A final observation is that people tend to believe that there can be only one right perspective–their own. But that’s not true. I believe that there is absolute truth, good and evil, ethical and unethical, etc. However, there is a difference between a true right and wrong and a personal believe or perspective. For example, 2 + 5 = 7 is always true and any other answer is not true. However, the fact that yellow is my favorite color doesn’t mean you are wrong if blue is your favorite color.
I have seen this difference of perspectively recently regarding the ALS Ice Bucket Challenge that is sweeping the world. I dislike such challenges because they feel manipulative to me. I have compassion toward those who suffer from various diseases, but I have limited funds and I’d rather give to people or causes that are important to me….without a lot of drama. (This actually corresponds to another INFJ trait that I read about: “INFJ may be asked by a friend or relative to donate to a cause they don’t believe in. This puts them in the difficult position of deciding between honoring their own perspectives or maintaining the harmony of the relationship.”) I also watch people leaping to participate in fads that periodically sweep the world with bemused amazement. However, I honestly don’t feel people who participate in the Ice Bucket Challenge are inferior or wrong. Many are giving because they feel deeply touched by those who suffer from ALS. One friend who said she would not want to participate in the Ice Bucket Challenge actually researched ALS and felt great compassion for their suffering. She might choose to give without the Challenge. I did not look up information about ALS, but I do usually research diseases that friends are suffering so I can understand what they are going through. Other friends are concerned that the donations from the Challenge are given to an organization that uses stem cells, which they believe is morally wrong. Some participate in the Challenge but give to an ALS organization that doesn’t use stem cells. Finally Mike Rowe (who hosted Dirty Jobs) offered his response to the Challenge on his FB page. You can read it here. I thought he was thoughtful and gracious. All these perspectives are different, at least in part, from each other. Which one is the correct one? Does one “right” perspective make all the others untrue? I actually thought that the responses of all the people were thoughtful and caring and all of them had validity. Each person highlighted slightly different perspectives about the Challenged and I was thankful that they gave me different eyes to look through and to consider.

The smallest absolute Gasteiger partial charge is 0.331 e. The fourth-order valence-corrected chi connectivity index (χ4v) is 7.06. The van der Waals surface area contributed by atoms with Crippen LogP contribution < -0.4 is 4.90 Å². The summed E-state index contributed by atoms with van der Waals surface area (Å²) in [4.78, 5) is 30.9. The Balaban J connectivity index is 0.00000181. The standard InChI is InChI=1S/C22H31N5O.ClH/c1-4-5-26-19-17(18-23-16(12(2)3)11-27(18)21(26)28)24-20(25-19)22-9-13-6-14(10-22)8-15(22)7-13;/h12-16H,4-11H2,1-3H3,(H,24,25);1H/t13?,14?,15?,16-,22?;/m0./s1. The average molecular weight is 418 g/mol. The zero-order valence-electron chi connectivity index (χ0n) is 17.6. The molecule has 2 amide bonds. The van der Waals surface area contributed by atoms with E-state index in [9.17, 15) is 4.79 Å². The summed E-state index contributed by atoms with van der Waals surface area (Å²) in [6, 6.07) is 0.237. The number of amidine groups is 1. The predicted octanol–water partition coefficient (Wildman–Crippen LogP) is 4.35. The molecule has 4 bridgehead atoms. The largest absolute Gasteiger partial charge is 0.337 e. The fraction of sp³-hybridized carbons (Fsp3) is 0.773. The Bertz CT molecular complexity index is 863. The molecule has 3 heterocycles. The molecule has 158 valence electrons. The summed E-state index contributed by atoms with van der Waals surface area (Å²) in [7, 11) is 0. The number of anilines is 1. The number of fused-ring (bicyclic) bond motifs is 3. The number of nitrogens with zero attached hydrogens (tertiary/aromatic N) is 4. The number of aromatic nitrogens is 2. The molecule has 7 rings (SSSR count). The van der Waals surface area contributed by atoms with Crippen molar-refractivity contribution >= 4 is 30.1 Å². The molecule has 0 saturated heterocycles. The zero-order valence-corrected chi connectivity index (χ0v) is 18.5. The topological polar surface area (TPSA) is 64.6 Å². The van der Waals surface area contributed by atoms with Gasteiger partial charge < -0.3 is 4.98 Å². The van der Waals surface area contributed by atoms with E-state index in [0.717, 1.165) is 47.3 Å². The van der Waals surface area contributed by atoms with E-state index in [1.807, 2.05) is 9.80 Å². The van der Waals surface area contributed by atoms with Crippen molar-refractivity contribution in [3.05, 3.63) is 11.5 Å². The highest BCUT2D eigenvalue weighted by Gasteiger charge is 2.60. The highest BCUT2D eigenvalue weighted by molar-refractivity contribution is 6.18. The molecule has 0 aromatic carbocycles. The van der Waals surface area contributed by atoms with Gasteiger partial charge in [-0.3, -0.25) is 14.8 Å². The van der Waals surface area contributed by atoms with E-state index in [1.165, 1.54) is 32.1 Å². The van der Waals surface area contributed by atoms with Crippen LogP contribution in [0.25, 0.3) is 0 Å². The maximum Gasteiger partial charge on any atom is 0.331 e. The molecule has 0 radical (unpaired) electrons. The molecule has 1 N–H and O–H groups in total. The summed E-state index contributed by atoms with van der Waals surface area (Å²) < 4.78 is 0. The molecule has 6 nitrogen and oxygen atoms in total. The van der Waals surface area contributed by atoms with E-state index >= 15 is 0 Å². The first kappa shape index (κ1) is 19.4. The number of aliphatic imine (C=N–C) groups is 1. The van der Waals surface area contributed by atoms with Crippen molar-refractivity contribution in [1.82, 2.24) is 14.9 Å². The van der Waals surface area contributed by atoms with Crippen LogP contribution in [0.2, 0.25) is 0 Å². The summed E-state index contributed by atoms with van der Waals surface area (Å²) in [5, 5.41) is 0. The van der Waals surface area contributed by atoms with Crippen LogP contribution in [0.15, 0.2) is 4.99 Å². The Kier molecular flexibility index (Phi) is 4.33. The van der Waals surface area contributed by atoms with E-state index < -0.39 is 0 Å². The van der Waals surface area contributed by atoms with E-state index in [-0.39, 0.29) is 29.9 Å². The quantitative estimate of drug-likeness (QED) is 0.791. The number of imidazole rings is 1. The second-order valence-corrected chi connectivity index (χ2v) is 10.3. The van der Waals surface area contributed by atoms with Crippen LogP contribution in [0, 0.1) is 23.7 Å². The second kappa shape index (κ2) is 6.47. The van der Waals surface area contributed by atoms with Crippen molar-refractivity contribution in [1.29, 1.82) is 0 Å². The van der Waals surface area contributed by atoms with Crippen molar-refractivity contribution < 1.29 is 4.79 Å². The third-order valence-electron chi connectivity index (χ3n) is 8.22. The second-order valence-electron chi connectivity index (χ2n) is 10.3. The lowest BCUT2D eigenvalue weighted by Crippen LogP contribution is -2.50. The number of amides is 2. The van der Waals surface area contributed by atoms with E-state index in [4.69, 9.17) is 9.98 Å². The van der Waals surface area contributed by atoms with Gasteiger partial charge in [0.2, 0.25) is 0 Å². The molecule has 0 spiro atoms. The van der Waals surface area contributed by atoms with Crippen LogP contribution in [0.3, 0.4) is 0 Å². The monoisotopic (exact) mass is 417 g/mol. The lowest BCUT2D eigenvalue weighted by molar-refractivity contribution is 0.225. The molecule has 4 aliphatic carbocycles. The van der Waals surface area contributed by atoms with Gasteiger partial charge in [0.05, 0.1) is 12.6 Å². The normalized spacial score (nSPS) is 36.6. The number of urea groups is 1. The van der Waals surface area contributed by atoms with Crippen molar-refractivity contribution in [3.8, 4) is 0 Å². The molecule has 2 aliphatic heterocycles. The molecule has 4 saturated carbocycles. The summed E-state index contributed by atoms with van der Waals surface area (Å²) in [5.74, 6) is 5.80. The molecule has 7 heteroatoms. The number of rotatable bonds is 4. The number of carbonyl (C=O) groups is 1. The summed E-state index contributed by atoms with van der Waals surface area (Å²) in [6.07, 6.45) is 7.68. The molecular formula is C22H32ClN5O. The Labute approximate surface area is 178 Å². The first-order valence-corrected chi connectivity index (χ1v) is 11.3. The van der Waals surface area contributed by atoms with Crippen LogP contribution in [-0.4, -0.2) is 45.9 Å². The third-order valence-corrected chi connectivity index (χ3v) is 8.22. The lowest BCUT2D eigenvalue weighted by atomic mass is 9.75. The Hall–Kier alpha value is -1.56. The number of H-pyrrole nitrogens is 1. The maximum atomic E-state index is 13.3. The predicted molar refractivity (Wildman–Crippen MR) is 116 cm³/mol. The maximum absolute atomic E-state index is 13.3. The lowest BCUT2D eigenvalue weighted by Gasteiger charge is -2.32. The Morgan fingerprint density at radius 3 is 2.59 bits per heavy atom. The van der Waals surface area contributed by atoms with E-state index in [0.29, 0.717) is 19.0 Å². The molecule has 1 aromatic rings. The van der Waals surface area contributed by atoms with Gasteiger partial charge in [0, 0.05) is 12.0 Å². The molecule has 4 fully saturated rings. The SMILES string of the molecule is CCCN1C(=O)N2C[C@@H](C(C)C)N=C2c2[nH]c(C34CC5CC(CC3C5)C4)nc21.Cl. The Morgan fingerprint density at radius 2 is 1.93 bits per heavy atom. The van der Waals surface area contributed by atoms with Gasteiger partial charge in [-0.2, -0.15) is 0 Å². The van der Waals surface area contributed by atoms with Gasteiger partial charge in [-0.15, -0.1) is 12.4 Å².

So this is–more or less–what I have been pondering this summer and for many years. To sum it all up, the moral of my post is:
Let the fish swim. Let the rabbits run. Let the eagles fly.
Play to people’s strengths.
Look through others’ eyes.
Celebrate the differences.